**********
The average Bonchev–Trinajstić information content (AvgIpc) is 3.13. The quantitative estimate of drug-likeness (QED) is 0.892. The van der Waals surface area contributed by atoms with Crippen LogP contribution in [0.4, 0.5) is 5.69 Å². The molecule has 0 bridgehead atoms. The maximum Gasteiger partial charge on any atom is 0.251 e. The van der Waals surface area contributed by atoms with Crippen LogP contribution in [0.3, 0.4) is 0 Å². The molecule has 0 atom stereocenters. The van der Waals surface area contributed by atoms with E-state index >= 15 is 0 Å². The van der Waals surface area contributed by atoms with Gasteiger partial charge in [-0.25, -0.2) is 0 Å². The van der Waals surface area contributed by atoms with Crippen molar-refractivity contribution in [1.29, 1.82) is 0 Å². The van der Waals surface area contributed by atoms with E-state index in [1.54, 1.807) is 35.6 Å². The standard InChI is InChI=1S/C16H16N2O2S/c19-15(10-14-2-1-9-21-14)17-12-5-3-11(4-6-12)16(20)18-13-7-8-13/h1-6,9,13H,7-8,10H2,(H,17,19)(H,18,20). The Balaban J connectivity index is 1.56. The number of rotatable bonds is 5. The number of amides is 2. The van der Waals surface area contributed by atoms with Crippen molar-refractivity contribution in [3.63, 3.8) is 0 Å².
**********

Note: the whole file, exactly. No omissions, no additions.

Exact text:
The average Bonchev–Trinajstić information content (AvgIpc) is 3.13. The quantitative estimate of drug-likeness (QED) is 0.892. The van der Waals surface area contributed by atoms with Crippen LogP contribution in [0.4, 0.5) is 5.69 Å². The molecule has 0 bridgehead atoms. The maximum Gasteiger partial charge on any atom is 0.251 e. The van der Waals surface area contributed by atoms with Crippen LogP contribution in [0.3, 0.4) is 0 Å². The molecule has 0 atom stereocenters. The van der Waals surface area contributed by atoms with E-state index >= 15 is 0 Å². The van der Waals surface area contributed by atoms with Gasteiger partial charge in [-0.25, -0.2) is 0 Å². The van der Waals surface area contributed by atoms with Crippen molar-refractivity contribution in [1.29, 1.82) is 0 Å². The van der Waals surface area contributed by atoms with E-state index in [1.54, 1.807) is 35.6 Å². The standard InChI is InChI=1S/C16H16N2O2S/c19-15(10-14-2-1-9-21-14)17-12-5-3-11(4-6-12)16(20)18-13-7-8-13/h1-6,9,13H,7-8,10H2,(H,17,19)(H,18,20). The Balaban J connectivity index is 1.56. The number of rotatable bonds is 5. The number of amides is 2. The van der Waals surface area contributed by atoms with Crippen molar-refractivity contribution in [3.63, 3.8) is 0 Å².